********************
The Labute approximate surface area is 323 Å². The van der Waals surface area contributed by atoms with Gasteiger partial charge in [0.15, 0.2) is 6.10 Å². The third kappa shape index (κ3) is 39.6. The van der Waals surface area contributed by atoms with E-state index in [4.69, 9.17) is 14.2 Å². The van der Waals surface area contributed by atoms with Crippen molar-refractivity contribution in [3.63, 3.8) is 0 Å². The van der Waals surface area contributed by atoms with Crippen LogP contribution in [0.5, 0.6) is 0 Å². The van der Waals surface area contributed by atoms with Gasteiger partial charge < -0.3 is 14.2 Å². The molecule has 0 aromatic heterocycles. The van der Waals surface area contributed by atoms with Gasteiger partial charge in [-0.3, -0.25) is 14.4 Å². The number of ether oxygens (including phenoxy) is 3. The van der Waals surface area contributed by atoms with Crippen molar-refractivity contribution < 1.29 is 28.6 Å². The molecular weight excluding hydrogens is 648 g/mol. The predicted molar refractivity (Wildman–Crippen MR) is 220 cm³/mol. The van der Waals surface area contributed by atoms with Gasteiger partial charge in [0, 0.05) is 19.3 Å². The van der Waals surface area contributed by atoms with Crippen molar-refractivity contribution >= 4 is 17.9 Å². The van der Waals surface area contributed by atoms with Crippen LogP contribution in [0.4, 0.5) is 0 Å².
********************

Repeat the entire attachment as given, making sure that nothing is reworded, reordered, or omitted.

The Labute approximate surface area is 323 Å². The van der Waals surface area contributed by atoms with Gasteiger partial charge in [0.15, 0.2) is 6.10 Å². The third kappa shape index (κ3) is 39.6. The van der Waals surface area contributed by atoms with E-state index in [4.69, 9.17) is 14.2 Å². The van der Waals surface area contributed by atoms with Crippen molar-refractivity contribution in [3.63, 3.8) is 0 Å². The van der Waals surface area contributed by atoms with Crippen LogP contribution in [0.5, 0.6) is 0 Å². The van der Waals surface area contributed by atoms with Gasteiger partial charge < -0.3 is 14.2 Å². The molecule has 0 aromatic heterocycles. The van der Waals surface area contributed by atoms with Gasteiger partial charge in [-0.3, -0.25) is 14.4 Å². The number of ether oxygens (including phenoxy) is 3. The van der Waals surface area contributed by atoms with Crippen molar-refractivity contribution < 1.29 is 28.6 Å². The molecular weight excluding hydrogens is 648 g/mol. The predicted molar refractivity (Wildman–Crippen MR) is 220 cm³/mol. The van der Waals surface area contributed by atoms with Gasteiger partial charge in [0, 0.05) is 19.3 Å². The van der Waals surface area contributed by atoms with Crippen molar-refractivity contribution >= 4 is 17.9 Å². The van der Waals surface area contributed by atoms with Crippen LogP contribution in [0.4, 0.5) is 0 Å².